Adjusting to a new time zone can prove to be really difficult because you may be in a country that is several hours away from your hometown. You will find keeping in touch with your family back home quite challenging because of the time-zone difference.
The best way to deal with time-zone differences is to schedule time for calls with your family back home. You can always fix a time that would be suitable for you and them. You can leave messages for them on instant texting apps like WhatsApp, and they will reply when they are available. If you need to communicate with your bank back in your home country, and you need to contact them during their working hours, it would be nice to keep the time difference at the back of your mind. You can also set it on the home screen on your mobile device. You may have to sacrifice a few hours or minutes of sleep at midnight to place a call across to them.
This is a genuine challenge foreign students face, they may not know the exchange rate of the currency and its worth when comparing it to theirs. This might lead to getting cheated or shocked at the rates of things in their country of study. Not knowing the difference in currency can also lead to overestimating or underestimating your budget, depending on the case.
Try to get familiar with the currency of your country of study. It is okay and very important to ask questions, so never hesitate to do so, concerning the price of items. You could ask your roommate who is from that country or anyone willing to respond. You may also find that some things are quite cheaper or more expensive than they were in your home country. Find the prices of necessities and get familiar with them. This will help with your budget planning. You will also need to know the exchange rate between your currency, and that of the country of your studies. This helps your budget planning, and aid you in managing your finances.
This is an issue that most students find challenging. The weather varies according to region. You may end up studying in a country with very different weather from that in your home country. It may seem unbearable, especially if you do not go with appropriate clothing. You might find the weather extremely hot or cold, depending on the season.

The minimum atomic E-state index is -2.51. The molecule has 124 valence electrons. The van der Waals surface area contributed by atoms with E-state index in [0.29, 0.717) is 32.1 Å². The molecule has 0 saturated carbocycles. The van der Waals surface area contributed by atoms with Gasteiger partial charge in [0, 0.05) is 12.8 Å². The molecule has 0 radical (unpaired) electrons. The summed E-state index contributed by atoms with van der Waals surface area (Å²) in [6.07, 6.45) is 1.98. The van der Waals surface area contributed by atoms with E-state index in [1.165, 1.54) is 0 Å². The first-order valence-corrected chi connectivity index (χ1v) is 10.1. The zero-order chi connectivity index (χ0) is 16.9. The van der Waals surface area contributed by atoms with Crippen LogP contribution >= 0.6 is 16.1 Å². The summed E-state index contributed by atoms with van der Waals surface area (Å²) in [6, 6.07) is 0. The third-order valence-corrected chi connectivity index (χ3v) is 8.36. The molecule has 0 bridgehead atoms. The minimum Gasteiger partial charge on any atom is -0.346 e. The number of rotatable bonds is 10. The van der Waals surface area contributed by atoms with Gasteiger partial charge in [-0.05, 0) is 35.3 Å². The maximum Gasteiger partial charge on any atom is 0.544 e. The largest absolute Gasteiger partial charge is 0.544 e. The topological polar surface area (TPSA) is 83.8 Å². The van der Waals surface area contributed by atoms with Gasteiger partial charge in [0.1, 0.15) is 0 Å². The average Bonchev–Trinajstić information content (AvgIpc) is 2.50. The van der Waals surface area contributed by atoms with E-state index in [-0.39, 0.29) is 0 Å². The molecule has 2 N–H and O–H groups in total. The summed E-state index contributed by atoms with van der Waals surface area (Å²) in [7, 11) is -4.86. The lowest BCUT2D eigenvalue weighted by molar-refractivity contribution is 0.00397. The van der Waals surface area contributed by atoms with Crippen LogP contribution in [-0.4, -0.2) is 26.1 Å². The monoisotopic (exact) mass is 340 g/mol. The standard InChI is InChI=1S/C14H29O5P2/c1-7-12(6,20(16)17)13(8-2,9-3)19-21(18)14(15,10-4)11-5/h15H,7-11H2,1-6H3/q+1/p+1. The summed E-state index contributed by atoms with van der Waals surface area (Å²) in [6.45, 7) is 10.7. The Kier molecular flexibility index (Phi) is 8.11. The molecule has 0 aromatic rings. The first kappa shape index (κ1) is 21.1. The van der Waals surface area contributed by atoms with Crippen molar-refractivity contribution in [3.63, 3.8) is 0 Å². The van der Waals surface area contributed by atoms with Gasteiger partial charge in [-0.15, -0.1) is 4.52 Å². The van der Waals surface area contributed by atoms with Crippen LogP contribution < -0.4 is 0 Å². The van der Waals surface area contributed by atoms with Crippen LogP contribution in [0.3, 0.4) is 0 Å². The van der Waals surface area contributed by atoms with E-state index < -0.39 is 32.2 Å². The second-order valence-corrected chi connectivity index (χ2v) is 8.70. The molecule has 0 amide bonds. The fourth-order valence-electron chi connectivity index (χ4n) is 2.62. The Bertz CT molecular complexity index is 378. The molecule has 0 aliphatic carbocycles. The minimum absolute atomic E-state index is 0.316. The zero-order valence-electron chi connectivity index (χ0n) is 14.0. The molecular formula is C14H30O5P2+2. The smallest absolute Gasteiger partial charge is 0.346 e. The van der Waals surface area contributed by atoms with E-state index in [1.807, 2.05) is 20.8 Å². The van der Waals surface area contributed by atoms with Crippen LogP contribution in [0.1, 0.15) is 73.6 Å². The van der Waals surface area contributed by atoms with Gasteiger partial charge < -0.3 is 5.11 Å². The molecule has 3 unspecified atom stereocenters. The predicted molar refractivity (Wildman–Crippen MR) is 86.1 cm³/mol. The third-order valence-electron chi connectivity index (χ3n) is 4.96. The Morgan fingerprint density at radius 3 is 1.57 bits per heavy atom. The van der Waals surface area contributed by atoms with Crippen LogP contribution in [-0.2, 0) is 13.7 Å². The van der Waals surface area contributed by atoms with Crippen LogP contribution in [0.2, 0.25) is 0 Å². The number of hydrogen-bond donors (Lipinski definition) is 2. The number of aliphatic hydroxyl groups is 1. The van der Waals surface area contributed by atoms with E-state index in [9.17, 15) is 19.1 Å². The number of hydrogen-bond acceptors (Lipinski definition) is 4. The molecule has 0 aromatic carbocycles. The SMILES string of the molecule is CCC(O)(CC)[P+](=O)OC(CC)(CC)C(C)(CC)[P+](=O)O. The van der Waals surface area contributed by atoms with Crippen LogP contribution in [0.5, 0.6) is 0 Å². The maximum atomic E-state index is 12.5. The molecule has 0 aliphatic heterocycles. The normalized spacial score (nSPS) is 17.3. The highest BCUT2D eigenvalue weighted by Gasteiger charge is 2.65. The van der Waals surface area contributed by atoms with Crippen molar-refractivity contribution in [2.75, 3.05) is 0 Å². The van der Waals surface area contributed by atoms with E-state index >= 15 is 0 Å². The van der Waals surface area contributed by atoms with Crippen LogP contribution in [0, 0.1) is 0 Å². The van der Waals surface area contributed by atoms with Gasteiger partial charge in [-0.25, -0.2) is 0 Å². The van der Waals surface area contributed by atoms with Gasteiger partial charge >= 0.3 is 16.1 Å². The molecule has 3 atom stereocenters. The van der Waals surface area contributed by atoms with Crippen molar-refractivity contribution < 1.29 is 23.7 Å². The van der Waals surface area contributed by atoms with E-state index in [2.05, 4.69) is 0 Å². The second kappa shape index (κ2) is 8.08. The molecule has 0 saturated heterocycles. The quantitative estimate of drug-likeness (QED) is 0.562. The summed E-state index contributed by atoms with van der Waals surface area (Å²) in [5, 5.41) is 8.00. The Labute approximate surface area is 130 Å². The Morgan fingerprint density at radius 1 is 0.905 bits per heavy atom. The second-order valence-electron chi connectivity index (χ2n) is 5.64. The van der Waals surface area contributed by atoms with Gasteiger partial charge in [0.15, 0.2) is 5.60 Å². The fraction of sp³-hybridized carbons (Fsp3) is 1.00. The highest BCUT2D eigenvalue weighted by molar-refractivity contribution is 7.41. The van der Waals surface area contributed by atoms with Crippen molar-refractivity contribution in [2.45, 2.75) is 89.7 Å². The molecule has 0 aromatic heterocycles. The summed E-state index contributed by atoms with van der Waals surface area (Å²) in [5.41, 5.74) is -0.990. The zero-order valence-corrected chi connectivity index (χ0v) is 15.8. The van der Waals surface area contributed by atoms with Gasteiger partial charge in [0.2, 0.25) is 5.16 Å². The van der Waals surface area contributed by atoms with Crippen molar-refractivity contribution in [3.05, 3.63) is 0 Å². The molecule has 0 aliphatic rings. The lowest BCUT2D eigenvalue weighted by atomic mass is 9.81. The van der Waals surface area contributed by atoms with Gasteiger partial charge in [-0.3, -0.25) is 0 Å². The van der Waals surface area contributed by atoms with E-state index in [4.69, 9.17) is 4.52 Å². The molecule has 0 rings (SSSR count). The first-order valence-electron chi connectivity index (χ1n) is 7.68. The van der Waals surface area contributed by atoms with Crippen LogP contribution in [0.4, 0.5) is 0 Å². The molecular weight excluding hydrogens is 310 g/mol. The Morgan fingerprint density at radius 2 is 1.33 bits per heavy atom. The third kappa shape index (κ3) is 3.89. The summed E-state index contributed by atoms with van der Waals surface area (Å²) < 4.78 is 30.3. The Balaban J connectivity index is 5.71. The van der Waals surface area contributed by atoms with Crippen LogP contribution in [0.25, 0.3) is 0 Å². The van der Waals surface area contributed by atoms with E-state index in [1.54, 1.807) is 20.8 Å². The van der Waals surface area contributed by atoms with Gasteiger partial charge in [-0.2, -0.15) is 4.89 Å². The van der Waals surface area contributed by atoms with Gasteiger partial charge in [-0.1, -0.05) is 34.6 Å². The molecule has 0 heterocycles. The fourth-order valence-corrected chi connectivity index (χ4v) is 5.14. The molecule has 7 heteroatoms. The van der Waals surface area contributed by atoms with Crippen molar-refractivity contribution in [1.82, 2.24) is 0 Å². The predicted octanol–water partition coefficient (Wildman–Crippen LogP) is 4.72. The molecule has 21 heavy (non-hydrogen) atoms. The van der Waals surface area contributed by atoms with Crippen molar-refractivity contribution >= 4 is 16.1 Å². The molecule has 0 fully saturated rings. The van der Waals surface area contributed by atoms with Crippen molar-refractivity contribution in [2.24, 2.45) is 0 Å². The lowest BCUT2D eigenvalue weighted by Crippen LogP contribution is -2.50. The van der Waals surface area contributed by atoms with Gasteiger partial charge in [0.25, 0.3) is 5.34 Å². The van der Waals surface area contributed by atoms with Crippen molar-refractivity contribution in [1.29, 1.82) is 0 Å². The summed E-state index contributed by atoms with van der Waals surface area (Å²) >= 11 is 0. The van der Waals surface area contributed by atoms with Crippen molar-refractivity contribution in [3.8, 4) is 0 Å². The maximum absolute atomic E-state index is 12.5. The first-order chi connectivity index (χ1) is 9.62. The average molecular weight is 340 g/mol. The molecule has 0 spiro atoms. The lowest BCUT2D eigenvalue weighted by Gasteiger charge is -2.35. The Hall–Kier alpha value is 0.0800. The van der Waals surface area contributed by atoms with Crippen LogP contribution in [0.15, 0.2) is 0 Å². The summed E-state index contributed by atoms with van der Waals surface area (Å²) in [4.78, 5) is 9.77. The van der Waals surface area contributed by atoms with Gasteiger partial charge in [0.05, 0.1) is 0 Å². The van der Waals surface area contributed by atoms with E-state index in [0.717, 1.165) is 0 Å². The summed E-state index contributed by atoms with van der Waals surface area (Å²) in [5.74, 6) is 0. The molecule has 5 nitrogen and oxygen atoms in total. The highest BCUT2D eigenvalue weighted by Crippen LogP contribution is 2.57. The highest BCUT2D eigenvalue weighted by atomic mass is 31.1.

This challenge can be overcome by learning the weather condition of the country you are moving to, and packing appropriate clothing. You might have to get some new clothing that will suit the weather condition. To save cost, you can get some new clothes at the thrift store, instead of getting brand-new ones. You will find that the kinds of clothes available at these stores are appropriate for the weather condition.
Getting food to suit your taste bud or food that you are familiar with, maybe a real challenge upon getting to a foreign country. You have moved to a new country, and you just can not seem to find meals that may satisfy you. The food in that region may be too spicy, or not spicy enough when compared to what your taste bud is used to. So, you end up consuming pastries most of the time because they cut across cultures and have a familiar taste- lol :).
You can check for restaurants that specifically sell meals from your region, you can also ask people where you can get foodstuff to prepare your native or familiar meals. This may come at a bigger cost depending on the kind of foodstuff you are looking to buy. Ultimately, you can try new meals from the country you are residing in. You may just get to enjoy them well.
There you have them! Moving abroad to study, like any major change, has its pros and cons. The good news is, every challenge has a solution, and I have listed some above. The best way to overcome challenges is to keep an open mind, and being receptive to learning. Do not be afraid to ask questions. You might feel left out initially, but with time, you will adapt to changes and adjust to your new environment.
Are you currently living abroad? I’d love to know the challenges that you faced initially and the current challenges that you may be facing. Let us talk about them and collectively find solutions.